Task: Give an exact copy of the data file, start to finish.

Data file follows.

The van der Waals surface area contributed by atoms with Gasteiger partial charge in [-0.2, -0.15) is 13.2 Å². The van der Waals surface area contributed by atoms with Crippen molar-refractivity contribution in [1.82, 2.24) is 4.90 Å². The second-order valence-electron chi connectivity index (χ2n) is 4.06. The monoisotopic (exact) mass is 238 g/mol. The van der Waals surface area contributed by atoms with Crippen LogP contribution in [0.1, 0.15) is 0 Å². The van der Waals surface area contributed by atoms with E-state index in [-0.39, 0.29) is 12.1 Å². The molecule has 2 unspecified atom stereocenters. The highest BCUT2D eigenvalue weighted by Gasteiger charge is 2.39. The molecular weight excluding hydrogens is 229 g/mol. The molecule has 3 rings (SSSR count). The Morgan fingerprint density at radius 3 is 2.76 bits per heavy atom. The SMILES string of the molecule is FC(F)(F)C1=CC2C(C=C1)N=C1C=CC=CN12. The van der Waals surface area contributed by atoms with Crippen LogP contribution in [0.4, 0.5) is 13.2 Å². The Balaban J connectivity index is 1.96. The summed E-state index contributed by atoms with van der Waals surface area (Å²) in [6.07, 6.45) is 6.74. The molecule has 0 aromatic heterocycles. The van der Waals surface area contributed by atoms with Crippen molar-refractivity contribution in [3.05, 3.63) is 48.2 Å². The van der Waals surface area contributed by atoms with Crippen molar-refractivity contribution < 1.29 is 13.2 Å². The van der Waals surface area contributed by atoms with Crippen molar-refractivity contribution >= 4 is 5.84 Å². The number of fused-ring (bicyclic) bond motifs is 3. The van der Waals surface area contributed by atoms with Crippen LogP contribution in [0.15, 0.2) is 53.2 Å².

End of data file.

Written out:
The van der Waals surface area contributed by atoms with Gasteiger partial charge in [-0.2, -0.15) is 13.2 Å². The van der Waals surface area contributed by atoms with Crippen molar-refractivity contribution in [1.82, 2.24) is 4.90 Å². The second-order valence-electron chi connectivity index (χ2n) is 4.06. The monoisotopic (exact) mass is 238 g/mol. The van der Waals surface area contributed by atoms with Crippen LogP contribution in [0.1, 0.15) is 0 Å². The van der Waals surface area contributed by atoms with E-state index in [-0.39, 0.29) is 12.1 Å². The molecule has 2 unspecified atom stereocenters. The highest BCUT2D eigenvalue weighted by Gasteiger charge is 2.39. The molecular weight excluding hydrogens is 229 g/mol. The molecule has 3 rings (SSSR count). The Morgan fingerprint density at radius 3 is 2.76 bits per heavy atom. The SMILES string of the molecule is FC(F)(F)C1=CC2C(C=C1)N=C1C=CC=CN12. The van der Waals surface area contributed by atoms with Crippen LogP contribution in [0.4, 0.5) is 13.2 Å². The Balaban J connectivity index is 1.96. The summed E-state index contributed by atoms with van der Waals surface area (Å²) in [6.07, 6.45) is 6.74. The molecule has 0 aromatic heterocycles. The van der Waals surface area contributed by atoms with Crippen molar-refractivity contribution in [3.05, 3.63) is 48.2 Å². The van der Waals surface area contributed by atoms with Crippen molar-refractivity contribution < 1.29 is 13.2 Å². The van der Waals surface area contributed by atoms with Crippen molar-refractivity contribution >= 4 is 5.84 Å². The number of fused-ring (bicyclic) bond motifs is 3. The van der Waals surface area contributed by atoms with Crippen LogP contribution in [0.15, 0.2) is 53.2 Å².